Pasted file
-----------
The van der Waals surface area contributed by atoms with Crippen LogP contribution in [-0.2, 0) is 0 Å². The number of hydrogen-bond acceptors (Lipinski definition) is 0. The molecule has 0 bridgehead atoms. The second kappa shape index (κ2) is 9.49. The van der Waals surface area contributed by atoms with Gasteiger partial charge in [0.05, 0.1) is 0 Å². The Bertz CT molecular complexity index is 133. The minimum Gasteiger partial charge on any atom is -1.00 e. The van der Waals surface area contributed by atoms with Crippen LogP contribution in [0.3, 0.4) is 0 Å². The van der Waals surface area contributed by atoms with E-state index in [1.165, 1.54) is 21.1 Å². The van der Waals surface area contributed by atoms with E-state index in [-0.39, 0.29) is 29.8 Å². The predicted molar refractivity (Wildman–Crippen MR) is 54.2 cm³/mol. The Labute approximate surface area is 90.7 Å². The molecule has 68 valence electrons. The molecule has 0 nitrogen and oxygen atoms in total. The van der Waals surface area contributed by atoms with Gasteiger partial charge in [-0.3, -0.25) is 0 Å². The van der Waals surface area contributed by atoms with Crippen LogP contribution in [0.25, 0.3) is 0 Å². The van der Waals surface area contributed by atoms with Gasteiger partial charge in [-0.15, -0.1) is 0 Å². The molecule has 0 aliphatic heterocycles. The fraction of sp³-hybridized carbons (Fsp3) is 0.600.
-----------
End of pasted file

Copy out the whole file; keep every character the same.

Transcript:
The van der Waals surface area contributed by atoms with Crippen LogP contribution in [-0.2, 0) is 0 Å². The number of hydrogen-bond acceptors (Lipinski definition) is 0. The molecule has 0 bridgehead atoms. The second kappa shape index (κ2) is 9.49. The van der Waals surface area contributed by atoms with Gasteiger partial charge in [0.05, 0.1) is 0 Å². The Bertz CT molecular complexity index is 133. The minimum Gasteiger partial charge on any atom is -1.00 e. The van der Waals surface area contributed by atoms with Crippen LogP contribution in [0.3, 0.4) is 0 Å². The van der Waals surface area contributed by atoms with E-state index in [1.165, 1.54) is 21.1 Å². The van der Waals surface area contributed by atoms with E-state index in [-0.39, 0.29) is 29.8 Å². The predicted molar refractivity (Wildman–Crippen MR) is 54.2 cm³/mol. The Labute approximate surface area is 90.7 Å². The molecule has 68 valence electrons. The molecule has 0 nitrogen and oxygen atoms in total. The van der Waals surface area contributed by atoms with Gasteiger partial charge in [-0.3, -0.25) is 0 Å². The van der Waals surface area contributed by atoms with Crippen LogP contribution in [0.25, 0.3) is 0 Å². The van der Waals surface area contributed by atoms with Gasteiger partial charge in [-0.15, -0.1) is 0 Å². The molecule has 0 aliphatic heterocycles. The fraction of sp³-hybridized carbons (Fsp3) is 0.600.